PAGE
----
Strikes, emerging technologies, and increased competition continuously hinder the stock performance of Ford Motor and General Motors, the last two traditional North American auto makers. However, despite these challenges, there is a viable strategy to enhance shareholder returns that doesn’t necessarily involve designing the next groundbreaking electric vehicle. In fact, both companies have the financial capacity to provide higher dividends to their shareholders.

Fain’s critique does hold some merit: both Ford and GM do pay dividends, which is not uncommon for mature companies. However, it’s important to consider that in recent years, these companies have distributed less cash compared to the previous labor contract due to the impact of the Covid-19 pandemic. In 2020, both companies suspended dividend payments amidst the global turmoil. Ford, however, resumed its quarterly dividend in 2021 at pre-pandemic levels, while GM reinstated its payouts in 2022, albeit with a reduction from 38 cents per share to nine cents.

GM has maintained a more conservative approach for quite some time. Between 2019 and 2022, the company spent approximately $3.6 billion in total on dividends—significantly less than the $9 billion it allocated between 2015 and 2018. Similarly, Ford’s cumulative dividend expenditure between 2019 and 2022 amounted to around $5.4 billion, which is less than half of the $11.2 billion it distributed between 2015 and 2018.

GM and Ford’s Dividend Potential

Both GM and Ford have shown strong financial performance in recent years. GM generated an impressive $34 billion in adjusted free cash flow from 2019 to 2022, compared to $29 billion from 2015 to 2018. During the most recent four-year period, GM paid out only 11% of its adjusted free cash flow as dividends, a significant decrease from the prior four-year span when it paid out 32%. In comparison, the average ratio for S&P 500 companies is around 50%.

Ford also fared well, generating $38 billion in adjusted free cash flow between 2019 and 2022, with 14% of that amount paid out as dividends. From 2015 to 2018, Ford generated $40 billion in free cash flow, paying out 28% as dividends.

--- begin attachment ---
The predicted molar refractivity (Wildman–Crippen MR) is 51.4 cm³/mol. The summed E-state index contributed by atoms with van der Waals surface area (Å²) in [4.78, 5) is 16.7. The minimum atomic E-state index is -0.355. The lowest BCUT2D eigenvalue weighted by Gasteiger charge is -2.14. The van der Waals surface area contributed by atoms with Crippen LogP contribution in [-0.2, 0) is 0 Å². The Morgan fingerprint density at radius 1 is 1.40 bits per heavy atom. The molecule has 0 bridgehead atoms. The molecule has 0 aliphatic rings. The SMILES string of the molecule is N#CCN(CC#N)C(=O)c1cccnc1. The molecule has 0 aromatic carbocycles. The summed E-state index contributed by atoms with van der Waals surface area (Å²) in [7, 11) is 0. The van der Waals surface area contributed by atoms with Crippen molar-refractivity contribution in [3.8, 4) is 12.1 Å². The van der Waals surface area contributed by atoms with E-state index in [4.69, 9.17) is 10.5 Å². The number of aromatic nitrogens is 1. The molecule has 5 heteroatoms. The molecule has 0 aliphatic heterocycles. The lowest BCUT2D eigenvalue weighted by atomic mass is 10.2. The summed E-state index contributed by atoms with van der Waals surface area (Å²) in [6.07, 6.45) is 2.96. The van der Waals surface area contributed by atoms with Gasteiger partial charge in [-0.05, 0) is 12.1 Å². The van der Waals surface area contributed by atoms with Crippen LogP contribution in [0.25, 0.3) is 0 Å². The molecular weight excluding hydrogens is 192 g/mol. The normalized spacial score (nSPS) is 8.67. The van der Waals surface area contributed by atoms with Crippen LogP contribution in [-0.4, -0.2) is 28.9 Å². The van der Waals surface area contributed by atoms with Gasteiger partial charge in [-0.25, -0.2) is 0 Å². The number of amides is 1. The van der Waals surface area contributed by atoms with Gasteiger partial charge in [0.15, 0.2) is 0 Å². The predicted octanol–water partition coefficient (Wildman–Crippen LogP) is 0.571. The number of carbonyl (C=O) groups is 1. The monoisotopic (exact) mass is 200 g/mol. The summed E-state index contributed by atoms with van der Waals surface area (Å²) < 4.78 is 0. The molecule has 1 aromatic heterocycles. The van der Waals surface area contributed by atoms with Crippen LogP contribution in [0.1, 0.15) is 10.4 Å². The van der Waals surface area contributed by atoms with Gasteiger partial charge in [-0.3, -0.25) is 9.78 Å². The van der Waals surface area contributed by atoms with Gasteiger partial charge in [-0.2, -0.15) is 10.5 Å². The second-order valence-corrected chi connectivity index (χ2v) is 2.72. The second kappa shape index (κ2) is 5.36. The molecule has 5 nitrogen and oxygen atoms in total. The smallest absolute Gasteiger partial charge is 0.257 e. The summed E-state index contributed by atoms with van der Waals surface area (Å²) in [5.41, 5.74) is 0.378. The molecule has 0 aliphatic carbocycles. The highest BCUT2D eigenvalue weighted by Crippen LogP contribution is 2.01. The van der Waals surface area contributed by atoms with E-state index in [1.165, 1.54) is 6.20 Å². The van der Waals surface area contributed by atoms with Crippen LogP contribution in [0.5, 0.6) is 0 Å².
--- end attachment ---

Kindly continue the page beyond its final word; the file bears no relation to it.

Looking ahead, Wall Street predicts some slight profit decline for both companies, primarily due to the expected moderation of new car prices after the pandemic-induced highs. However, this change is not expected to be substantial.

In simpler terms, GM and Ford have the potential to offer larger dividends, even if they never reach the levels of other mature companies that pay out 60% or 70% of their adjusted free cash flow. However, caution is necessary because of the challenging and cyclical nature of the auto industry.

If GM were to return to its previous quarterly dividend rate of 38 cents per share, its stock multiple could increase from approximately five times earnings to approximately seven times, which is similar to Ford’s trading multiple. This improvement represents a roughly 40% increase from recent levels. With an estimated 2024 earnings multiple of seven times, GM stock would be valued at approximately $47 per share and yield about 3% based on the larger dividend payout. Currently, GM shares yield 1.1%. Similarly, if Ford increased its quarterly dividend payout to 16 cents per share, the stock could rise to around $21, a 65% jump. This would result in a yield of approximately 3%.

To achieve these numbers, stable cash flows are necessary once the current labor deals are finalized. With careful management, both companies can satisfy both their workers and investors alike.

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